One of psychotherapy’s main beliefs is that putting thoughts and feelings into words may produce mental health benefits. Of course, this also applies to cancer patients, who face the countless psychological issues that can arise in the face of a serious illness. Participating in therapy, however, isn’t the only way to give voice to one’s internal world – this can also be done at home through journaling.

A specific type of journaling has been shown to yield benefits through studies. James Pennebaker, who founded Expressive Writing, has shown repeatedly that writing expressively results in positive mental and physical health outcomes. 

What does “writing expressively” mean?  It’s actually quite simple: It involves describing important events and all the emotions that go along with them – hope, fear, anger, sadness, and so forth. In a series of studies pitting expressive writers – who described troubling emotional experiences in vivid detail – against participants who wrote about events without emotion, the expressive writers showed various types of improvement following participation. While the process of expressive writing can be painful because of the emotional memories it raises, it has been shown to ultimately benefit those who are willing to write down their difficult experiences.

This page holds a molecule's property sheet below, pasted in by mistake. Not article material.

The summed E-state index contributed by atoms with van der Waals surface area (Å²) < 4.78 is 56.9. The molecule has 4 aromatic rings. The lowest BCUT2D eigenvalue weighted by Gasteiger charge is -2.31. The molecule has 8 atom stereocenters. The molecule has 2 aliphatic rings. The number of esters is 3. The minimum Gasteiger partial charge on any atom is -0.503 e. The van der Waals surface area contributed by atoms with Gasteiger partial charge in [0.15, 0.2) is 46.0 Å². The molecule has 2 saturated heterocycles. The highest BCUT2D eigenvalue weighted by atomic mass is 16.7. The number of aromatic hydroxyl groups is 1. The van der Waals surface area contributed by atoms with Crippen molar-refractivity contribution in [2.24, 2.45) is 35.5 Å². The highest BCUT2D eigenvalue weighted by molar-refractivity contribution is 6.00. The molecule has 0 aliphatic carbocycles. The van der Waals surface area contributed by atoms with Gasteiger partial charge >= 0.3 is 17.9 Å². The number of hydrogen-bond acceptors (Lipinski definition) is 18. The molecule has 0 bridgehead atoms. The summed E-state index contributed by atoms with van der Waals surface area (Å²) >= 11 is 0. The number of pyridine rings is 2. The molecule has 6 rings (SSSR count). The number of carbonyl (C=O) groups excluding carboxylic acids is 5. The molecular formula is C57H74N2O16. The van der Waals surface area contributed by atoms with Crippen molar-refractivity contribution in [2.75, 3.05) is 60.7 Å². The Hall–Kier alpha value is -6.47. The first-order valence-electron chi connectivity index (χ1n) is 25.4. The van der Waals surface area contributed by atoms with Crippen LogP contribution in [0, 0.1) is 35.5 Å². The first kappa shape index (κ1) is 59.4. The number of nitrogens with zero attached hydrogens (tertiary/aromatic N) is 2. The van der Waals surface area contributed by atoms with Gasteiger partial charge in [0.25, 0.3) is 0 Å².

So, if you’re overwhelmed by your feelings and emotions, bothered by an unpleasant memory, or confused by an event in your life, consider writing it down. Some of you might even find it helpful to write about the same experience numerous times in order to better understand your thoughts and feelings with each draft. Importantly, you don’t have to show anybody. Expressive writing is for your own emotional benefit.

Samantha Null, MSS, LCSW. Sam is the Coordinator or Psychosocial Services at the Abramson Cancer Center at Pennsylvania Hospital.